Clemens followed his buddy to Houston three years ago. It's not out of the realm of possibility that he could do the same this time, with Yankee Stadium serving as his final destination.
If Clemens knows what he wants to do, he's not letting on. Neither is his agent, Randy Hendricks, who did drop strong hints that retirement was probably not an option, yet.
"I don't know what Roger will do," Hendricks said. "We have this personal tug-of-war we go through. He says, 'I think this is it. I'm going out the way I want to.' I say, 'You're too good to quit. What are you talking about? You had the best ERA again in the Major Leagues, you just didn't have enough innings to be the champion. You're too good to quit.'
"He says, 'What do I have to do? Go 4-14 to quit?' I go, 'Well, I can't ever let you quit like that. I can't let you go out like that.' Then we start laughing. We started that game a few years ago."
Hendricks added that if Clemens were an average pitcher, he would recommend that his client retire, but noting how well the short season worked for Clemens in 2006, Hendricks said, "I will recommend that he do that again."
If Clemens does pitch in New York or Boston, it's unlikely he would receive the same "freedom clause" that the Astros have afforded the future Hall of Famer since he signed in 2004. Clemens was not required to attend games when he wasn't scheduled to pitch, both at home and on the road.
But if Clemens were to pitch only a half-season, it's possible he would not mind putting forth the same full-time schedule as his teammates. After taking Spring Training off as well as the first half of the season, taking five or six road trips with the expectation of perfect attendance may not be a burden for the 22-year veteran.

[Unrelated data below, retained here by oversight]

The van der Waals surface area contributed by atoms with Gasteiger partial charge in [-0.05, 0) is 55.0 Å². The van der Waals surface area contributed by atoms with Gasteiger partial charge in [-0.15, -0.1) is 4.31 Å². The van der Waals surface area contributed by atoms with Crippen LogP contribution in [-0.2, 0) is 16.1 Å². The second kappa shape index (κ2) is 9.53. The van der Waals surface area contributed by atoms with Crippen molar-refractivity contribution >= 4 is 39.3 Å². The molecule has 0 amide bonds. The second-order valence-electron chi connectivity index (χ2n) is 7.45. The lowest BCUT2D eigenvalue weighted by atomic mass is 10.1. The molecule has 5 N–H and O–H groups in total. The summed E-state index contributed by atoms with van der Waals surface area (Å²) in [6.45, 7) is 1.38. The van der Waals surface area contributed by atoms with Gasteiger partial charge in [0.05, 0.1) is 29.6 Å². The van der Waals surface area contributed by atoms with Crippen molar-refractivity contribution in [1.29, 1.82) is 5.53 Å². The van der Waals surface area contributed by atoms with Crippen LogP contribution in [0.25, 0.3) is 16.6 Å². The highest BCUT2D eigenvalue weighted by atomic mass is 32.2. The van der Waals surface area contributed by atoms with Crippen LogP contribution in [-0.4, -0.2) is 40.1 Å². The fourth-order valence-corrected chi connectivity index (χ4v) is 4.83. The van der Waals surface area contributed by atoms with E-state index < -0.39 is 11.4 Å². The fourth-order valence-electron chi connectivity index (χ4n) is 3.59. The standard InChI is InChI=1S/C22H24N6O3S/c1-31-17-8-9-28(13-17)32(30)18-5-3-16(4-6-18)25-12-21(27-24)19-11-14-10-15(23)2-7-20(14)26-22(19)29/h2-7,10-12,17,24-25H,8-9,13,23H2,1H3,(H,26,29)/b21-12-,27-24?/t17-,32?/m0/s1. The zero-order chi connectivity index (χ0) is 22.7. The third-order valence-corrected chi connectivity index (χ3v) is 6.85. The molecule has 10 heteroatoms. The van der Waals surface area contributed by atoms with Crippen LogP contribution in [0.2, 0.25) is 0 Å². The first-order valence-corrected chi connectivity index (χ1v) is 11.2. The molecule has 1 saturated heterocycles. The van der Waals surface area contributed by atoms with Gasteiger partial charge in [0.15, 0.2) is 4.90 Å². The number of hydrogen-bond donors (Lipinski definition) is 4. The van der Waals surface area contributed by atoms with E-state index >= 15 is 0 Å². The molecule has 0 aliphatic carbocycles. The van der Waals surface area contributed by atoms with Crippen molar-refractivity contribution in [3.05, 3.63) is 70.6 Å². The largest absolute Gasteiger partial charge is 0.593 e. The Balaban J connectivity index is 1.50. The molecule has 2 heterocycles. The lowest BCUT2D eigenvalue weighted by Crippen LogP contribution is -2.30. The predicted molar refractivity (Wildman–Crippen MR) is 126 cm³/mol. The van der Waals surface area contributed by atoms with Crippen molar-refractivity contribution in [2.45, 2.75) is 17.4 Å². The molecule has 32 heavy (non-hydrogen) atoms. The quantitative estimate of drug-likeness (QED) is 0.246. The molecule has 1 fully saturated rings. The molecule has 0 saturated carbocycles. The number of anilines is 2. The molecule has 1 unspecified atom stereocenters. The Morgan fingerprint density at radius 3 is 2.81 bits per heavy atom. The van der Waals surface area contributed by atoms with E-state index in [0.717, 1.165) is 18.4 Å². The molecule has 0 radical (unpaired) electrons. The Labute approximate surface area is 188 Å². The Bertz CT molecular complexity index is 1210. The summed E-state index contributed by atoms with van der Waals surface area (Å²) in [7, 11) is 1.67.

When asked what he thought Clemens would do next year, Pettitte shrugged, saying that he's seen Clemens three times this offseason -- all at golf tournaments -- and that he never discussed his own future, let alone Clemens'.
"I don't know what Roger's going to do," Pettitte said. "I worry about what Andy Pettitte has to do and go from there. Roger's the greatest baseball player to ever play this game, and I've been saying that and I think he's proven that, with what he's done in this ballpark, in this era, pitching. He's a grown man also. What he does is his decision."
It's likely next year will bring forth the same speculation surrounding the same teams, minus the Rangers, whom Hendricks said he hasn't heard from this offseason.
"The very same teams we talked about would be considered," Hendricks said. "Roger is absolutely locked in on the Astros as far as his post-playing career. He's very fond of everybody. He likes [Astros owner] Drayton [McLane]; he likes his teammates.
"The Astros have been exceptional in so many ways. The first year, we took a tremendous discount. The next year, we said we'd like market value, and they did that and they did that last year. I can't begin to say how much we appreciate the consideration the Astros have extended. They made it so easy on Roger and his family."